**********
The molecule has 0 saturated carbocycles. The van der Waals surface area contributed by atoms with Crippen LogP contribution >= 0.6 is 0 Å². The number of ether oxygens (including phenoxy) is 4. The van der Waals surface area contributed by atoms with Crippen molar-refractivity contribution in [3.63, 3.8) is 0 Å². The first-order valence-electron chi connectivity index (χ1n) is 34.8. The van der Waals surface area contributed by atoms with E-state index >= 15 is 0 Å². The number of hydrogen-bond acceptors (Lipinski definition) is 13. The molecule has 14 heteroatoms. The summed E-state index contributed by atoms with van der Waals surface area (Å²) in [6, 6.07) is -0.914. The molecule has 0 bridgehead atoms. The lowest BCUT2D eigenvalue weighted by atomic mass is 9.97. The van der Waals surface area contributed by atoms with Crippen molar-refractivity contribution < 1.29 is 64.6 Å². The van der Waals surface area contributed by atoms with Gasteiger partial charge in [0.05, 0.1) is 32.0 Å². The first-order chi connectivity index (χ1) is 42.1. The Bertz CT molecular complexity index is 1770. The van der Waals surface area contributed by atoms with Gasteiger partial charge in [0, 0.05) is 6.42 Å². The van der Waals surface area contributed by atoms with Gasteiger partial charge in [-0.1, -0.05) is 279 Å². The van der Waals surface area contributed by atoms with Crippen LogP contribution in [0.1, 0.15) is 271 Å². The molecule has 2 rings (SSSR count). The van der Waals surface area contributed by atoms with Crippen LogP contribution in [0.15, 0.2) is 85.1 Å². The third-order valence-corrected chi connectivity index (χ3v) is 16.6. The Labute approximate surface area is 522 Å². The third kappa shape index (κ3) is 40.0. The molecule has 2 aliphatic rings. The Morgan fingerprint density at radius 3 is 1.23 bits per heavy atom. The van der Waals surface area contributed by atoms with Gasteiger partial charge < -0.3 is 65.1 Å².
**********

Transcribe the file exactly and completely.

The molecule has 0 saturated carbocycles. The van der Waals surface area contributed by atoms with Crippen LogP contribution >= 0.6 is 0 Å². The number of ether oxygens (including phenoxy) is 4. The van der Waals surface area contributed by atoms with Crippen molar-refractivity contribution in [3.63, 3.8) is 0 Å². The first-order valence-electron chi connectivity index (χ1n) is 34.8. The van der Waals surface area contributed by atoms with E-state index >= 15 is 0 Å². The number of hydrogen-bond acceptors (Lipinski definition) is 13. The molecule has 14 heteroatoms. The summed E-state index contributed by atoms with van der Waals surface area (Å²) in [6, 6.07) is -0.914. The molecule has 0 bridgehead atoms. The lowest BCUT2D eigenvalue weighted by atomic mass is 9.97. The van der Waals surface area contributed by atoms with Crippen molar-refractivity contribution < 1.29 is 64.6 Å². The van der Waals surface area contributed by atoms with Gasteiger partial charge in [0.05, 0.1) is 32.0 Å². The first-order chi connectivity index (χ1) is 42.1. The Bertz CT molecular complexity index is 1770. The van der Waals surface area contributed by atoms with Gasteiger partial charge in [0, 0.05) is 6.42 Å². The van der Waals surface area contributed by atoms with Gasteiger partial charge in [-0.1, -0.05) is 279 Å². The van der Waals surface area contributed by atoms with Crippen LogP contribution in [0.1, 0.15) is 271 Å². The molecule has 2 rings (SSSR count). The van der Waals surface area contributed by atoms with Crippen LogP contribution in [0.15, 0.2) is 85.1 Å². The third-order valence-corrected chi connectivity index (χ3v) is 16.6. The Labute approximate surface area is 522 Å². The third kappa shape index (κ3) is 40.0. The molecule has 2 aliphatic rings. The Morgan fingerprint density at radius 3 is 1.23 bits per heavy atom. The van der Waals surface area contributed by atoms with Gasteiger partial charge < -0.3 is 65.1 Å².